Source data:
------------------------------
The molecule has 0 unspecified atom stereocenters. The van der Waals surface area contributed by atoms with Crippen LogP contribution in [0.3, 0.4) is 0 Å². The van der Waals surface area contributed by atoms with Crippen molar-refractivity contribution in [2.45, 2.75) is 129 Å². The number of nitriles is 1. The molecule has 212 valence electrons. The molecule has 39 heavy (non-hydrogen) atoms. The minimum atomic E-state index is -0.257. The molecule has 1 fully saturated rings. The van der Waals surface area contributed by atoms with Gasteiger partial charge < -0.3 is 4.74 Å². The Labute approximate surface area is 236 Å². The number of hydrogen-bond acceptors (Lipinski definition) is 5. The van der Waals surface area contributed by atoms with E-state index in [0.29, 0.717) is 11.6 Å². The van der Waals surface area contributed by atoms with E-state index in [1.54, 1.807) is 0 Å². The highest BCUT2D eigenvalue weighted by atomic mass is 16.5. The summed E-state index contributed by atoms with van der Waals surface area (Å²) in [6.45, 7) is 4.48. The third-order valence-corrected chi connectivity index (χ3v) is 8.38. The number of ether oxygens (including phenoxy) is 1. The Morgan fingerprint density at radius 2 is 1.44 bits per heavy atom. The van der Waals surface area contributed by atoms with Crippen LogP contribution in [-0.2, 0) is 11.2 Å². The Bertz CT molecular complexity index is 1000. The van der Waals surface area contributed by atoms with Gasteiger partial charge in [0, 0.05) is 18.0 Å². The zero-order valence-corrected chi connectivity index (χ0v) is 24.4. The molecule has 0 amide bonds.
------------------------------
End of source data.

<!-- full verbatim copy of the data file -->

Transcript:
The molecule has 0 unspecified atom stereocenters. The van der Waals surface area contributed by atoms with Crippen LogP contribution in [0.3, 0.4) is 0 Å². The van der Waals surface area contributed by atoms with Crippen molar-refractivity contribution in [2.45, 2.75) is 129 Å². The number of nitriles is 1. The molecule has 212 valence electrons. The molecule has 39 heavy (non-hydrogen) atoms. The minimum atomic E-state index is -0.257. The molecule has 1 fully saturated rings. The van der Waals surface area contributed by atoms with Gasteiger partial charge < -0.3 is 4.74 Å². The Labute approximate surface area is 236 Å². The number of hydrogen-bond acceptors (Lipinski definition) is 5. The van der Waals surface area contributed by atoms with E-state index in [0.29, 0.717) is 11.6 Å². The van der Waals surface area contributed by atoms with E-state index in [1.54, 1.807) is 0 Å². The highest BCUT2D eigenvalue weighted by atomic mass is 16.5. The summed E-state index contributed by atoms with van der Waals surface area (Å²) in [6.45, 7) is 4.48. The third-order valence-corrected chi connectivity index (χ3v) is 8.38. The number of ether oxygens (including phenoxy) is 1. The Morgan fingerprint density at radius 2 is 1.44 bits per heavy atom. The van der Waals surface area contributed by atoms with Crippen LogP contribution in [-0.2, 0) is 11.2 Å². The Bertz CT molecular complexity index is 1000. The van der Waals surface area contributed by atoms with Gasteiger partial charge in [0, 0.05) is 18.0 Å². The zero-order valence-corrected chi connectivity index (χ0v) is 24.4. The molecule has 0 amide bonds.